The Japanese government today approved a ¥5.34 trillion ($51.7 billion) defense budget for fiscal 2021 that includes funding for long range missiles, two new Aegis naval vessels and a next-generation fighter jet.
However, the defense ministry postponed budget allocation for upgrades to F-15 fighter jets that would allow them to carry long-range cruise missiles aimed at protecting Japan’s south-western island chain.
The draft budget is up 0.5% from fiscal 2020, including outlays linked to hosting the United States’ military bases, Kyodo News reported.
The budget includes ¥33.5 billion ($323.6 million) for development of indigenous standoff missiles. The missiles will require five years to develop as the ministry will extend the firing range of surface-to-ship missiles that it is developing and they will likely fly 900 km.
Another ¥1.7 billion ($16.42 million) was dedicated for two Aegis vessels being built as an alternative plan to a land-based Aegis Ashore system. The five-year project is estimated to cost ¥500 billion ($4.83 billion) totally.
The government also decided to spend ¥57.6 billion ($556.3 million) to develop a next-generation fighter jet to replace the Air Self-Defense Force's aging F-2 aircraft and will allocate ¥15.5 billion ($149.7 million) separately for related research. Mitsubishi Heavy Industries Ltd. will lead the project with the support of Lockheed Martin Corp.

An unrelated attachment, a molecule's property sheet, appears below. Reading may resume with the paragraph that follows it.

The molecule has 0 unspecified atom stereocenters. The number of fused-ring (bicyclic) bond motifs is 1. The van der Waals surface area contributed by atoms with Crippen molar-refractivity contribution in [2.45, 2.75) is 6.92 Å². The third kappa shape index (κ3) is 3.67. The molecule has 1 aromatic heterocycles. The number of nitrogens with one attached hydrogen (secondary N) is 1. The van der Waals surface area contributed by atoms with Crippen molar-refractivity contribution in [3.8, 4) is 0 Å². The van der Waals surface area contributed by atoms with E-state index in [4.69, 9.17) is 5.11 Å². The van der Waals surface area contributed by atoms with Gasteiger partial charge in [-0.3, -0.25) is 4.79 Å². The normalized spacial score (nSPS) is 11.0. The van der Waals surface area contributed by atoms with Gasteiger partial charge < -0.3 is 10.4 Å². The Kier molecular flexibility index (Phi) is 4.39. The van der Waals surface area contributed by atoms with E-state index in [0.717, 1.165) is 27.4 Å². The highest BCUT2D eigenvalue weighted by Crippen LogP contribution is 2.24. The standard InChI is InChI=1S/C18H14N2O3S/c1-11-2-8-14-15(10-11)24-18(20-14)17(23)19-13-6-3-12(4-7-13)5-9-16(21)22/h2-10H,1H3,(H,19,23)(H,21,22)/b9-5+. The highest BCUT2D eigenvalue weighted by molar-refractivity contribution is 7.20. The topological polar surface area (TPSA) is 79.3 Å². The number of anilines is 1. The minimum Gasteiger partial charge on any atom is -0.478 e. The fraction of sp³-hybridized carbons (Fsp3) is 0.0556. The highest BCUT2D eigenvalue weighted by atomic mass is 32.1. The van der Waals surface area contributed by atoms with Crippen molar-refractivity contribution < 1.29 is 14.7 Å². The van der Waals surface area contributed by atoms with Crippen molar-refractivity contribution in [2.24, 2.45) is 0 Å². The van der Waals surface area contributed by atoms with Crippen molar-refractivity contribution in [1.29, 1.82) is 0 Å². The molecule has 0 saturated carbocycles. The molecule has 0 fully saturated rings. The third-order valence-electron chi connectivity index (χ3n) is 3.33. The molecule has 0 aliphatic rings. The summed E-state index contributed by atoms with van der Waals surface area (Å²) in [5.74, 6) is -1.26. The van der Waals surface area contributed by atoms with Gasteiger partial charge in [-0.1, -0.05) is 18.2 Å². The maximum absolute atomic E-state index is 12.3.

In new domains, the ministry allocated ¥119.1 billion ($1.15 billion) for outer space. That budget includes research costs for an optical telescope to monitor unidentified objects and satellite constellation to detect hypersonic weapons. Such weapons, capable of gliding faster and lower than ballistic missiles, are also being developed by China and Russia.
Japan has set aside ¥30.1 billion for cyberspace that includes setting up 450-member Self Defense Force (SDF) unit and another team to shield defense-related companies from cyberattacks; ¥2.8 billion research costs for a system to shoot down aerial threats, including drones, with a high-power laser; and ¥400 million to test next-generation 5G technology.